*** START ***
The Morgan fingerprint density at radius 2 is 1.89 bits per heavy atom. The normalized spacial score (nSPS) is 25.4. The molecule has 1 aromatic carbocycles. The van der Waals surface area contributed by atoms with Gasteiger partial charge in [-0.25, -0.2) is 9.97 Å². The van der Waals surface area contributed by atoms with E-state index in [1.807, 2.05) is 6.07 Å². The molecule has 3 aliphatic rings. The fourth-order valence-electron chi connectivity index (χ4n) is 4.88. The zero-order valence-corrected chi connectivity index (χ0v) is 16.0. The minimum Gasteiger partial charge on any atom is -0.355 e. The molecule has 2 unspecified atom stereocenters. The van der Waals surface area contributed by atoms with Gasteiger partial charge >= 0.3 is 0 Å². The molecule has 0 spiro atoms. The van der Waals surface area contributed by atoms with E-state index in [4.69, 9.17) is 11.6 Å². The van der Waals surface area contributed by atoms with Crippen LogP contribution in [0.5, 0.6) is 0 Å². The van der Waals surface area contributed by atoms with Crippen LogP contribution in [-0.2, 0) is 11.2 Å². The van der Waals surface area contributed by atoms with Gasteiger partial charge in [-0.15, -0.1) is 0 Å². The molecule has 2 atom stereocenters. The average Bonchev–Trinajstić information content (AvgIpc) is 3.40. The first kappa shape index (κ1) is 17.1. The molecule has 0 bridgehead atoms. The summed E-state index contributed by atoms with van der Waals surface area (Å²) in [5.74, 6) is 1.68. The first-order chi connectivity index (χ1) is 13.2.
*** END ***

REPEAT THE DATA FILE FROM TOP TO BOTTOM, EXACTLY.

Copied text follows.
The Morgan fingerprint density at radius 2 is 1.89 bits per heavy atom. The normalized spacial score (nSPS) is 25.4. The molecule has 1 aromatic carbocycles. The van der Waals surface area contributed by atoms with Gasteiger partial charge in [-0.25, -0.2) is 9.97 Å². The van der Waals surface area contributed by atoms with E-state index in [1.807, 2.05) is 6.07 Å². The molecule has 3 aliphatic rings. The fourth-order valence-electron chi connectivity index (χ4n) is 4.88. The zero-order valence-corrected chi connectivity index (χ0v) is 16.0. The minimum Gasteiger partial charge on any atom is -0.355 e. The molecule has 2 unspecified atom stereocenters. The van der Waals surface area contributed by atoms with Gasteiger partial charge >= 0.3 is 0 Å². The molecule has 0 spiro atoms. The van der Waals surface area contributed by atoms with E-state index in [4.69, 9.17) is 11.6 Å². The van der Waals surface area contributed by atoms with Crippen LogP contribution in [0.5, 0.6) is 0 Å². The van der Waals surface area contributed by atoms with Crippen LogP contribution in [-0.2, 0) is 11.2 Å². The van der Waals surface area contributed by atoms with Gasteiger partial charge in [-0.15, -0.1) is 0 Å². The molecule has 2 atom stereocenters. The average Bonchev–Trinajstić information content (AvgIpc) is 3.40. The first kappa shape index (κ1) is 17.1. The molecule has 0 bridgehead atoms. The summed E-state index contributed by atoms with van der Waals surface area (Å²) in [5.74, 6) is 1.68. The first-order chi connectivity index (χ1) is 13.2.